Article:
These days almost all of the scandinavian shooting heads are uses in combination with (mostly sinking, ultra fast to slow sinking/intermediate) 8 feet polyleaders. On this leader I do attach a 3 to 6 feet fluor carbon (Frogline, for Morrum and Gaula 10 kg breaking strenght).

When using intermediate polyleaders or tips on your fly line, make sure that you make them dull (pulling through dirt or grass). So the tip will not shine up in the water under influence of sunlight. An untreated tip will shine like flashabou an will scare salmon and seatrout.

I personally like flat beam running lines (50 lbs for a 10/11 line). But this is a very personal vieuw. Some like a floating 30 lbs running line with shoots a little less smooth, but feels nicer in the stripping hand.
 

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Thanks Ullsock for such a detailed reply. I expect I will now be able to match a line and leader set-up to the Sage.

It is still unusual to see an angler using the Underhand Cast on our rivers (Ireland) but things are changing. I have ordered a Sciera HMS 13' 1" 8/9 and I am looking forward to develoiping the skill. The rod is not available from stock and had to be ordered in!

Thanks again

regards

Don

P.S. Had a look at your Gaula River on the internet and it looks wonderful:
w ww.salmon-fishing.no/new_version/pages/page_18.php

w ww.worldwidefishing.com/norway/b1772/
 

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Guideline

Guideline have just put up (earlier today) an English version on their website. They're not a sponsor (maybe their Finnish Rep who comes here could suggest to them it might be a good idea?) so I can't link it, but there's a basic cutting chart for the "Power Taper" which gives newcomers to the advantages of shooting heads (like myself) somewhere to start from, plus a few hints and tips on using them (overhang, making loops etc).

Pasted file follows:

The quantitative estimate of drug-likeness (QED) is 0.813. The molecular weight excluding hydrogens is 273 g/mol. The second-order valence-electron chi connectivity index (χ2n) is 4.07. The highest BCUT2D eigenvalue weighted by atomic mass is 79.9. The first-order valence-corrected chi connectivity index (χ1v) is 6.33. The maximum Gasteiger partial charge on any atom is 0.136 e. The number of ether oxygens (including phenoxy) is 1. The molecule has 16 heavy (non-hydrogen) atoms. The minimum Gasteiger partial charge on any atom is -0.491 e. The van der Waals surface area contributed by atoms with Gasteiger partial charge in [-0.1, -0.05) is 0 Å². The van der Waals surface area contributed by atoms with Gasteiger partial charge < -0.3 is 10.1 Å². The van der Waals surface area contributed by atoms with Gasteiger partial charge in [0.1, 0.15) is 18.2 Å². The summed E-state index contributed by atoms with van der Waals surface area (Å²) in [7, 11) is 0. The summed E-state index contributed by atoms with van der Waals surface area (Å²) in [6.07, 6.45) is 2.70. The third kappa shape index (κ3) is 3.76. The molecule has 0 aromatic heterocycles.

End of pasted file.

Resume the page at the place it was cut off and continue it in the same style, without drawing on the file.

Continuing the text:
Worth a look.

/* EDIT Can't hotlink but looks like I can point you in right direction to find it :-
guidelineflyfish.com/english-edition/index.html
Hope thats ok......*/
 

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Hibernicus said:
Guys,

Is the ideal line grain weight for a rod the same for a a weight forward Spey line as it is for an 'underhand' line? I think not but I would appreciate your comments.

I am using a euro sage 15' 1" #10 wt and at sometime in the past I asked Sage for the ideal or recommended grain weight for the rod. I don't recall who I spoke to at the time (its a couple of years ago now) but the answer was 650 grains (c.42 grams).

In practice I find that a Spey line, whatever the head lenght, of c.650 grains is ideal. I assumed the same weight would apply to an 'underhand' line and I acquired a Rio Scandanavian line and cut it according to their chart to 650 grains but I think the resulting line is too heavy.

From other sources and from the Rio cutting chart supplied with the line (I bought their 10/11 weight) I have an idea the line should be between 500 to 550 grains?

Any comments?

Regards

Don

Have you checked out Lohi's line calculator?
You can download it from Lohi's website. He refers to it in this string http://www.speypages.com/speyclave/showpost.php?p=127555&postcount=10

I have tryed it, and it compare well with my figures for lineweight / lenght, for Sage Euro. rods for underhand casting. (Anderson casting )

Your 10151-4 is a 10 rod, and works well with a 40,4 fot , 525 grains line float or intermediate, with a 17 fot leader, 0,031" runningline (adjust leader for fly size ) (remember balance between leader and fly vs runningline )

Heavy lines will course a slow motion effect to the cast.

Remember that just the leader and fly, is to set on the water, not the linetip. ( you can easy change angle 90 degree)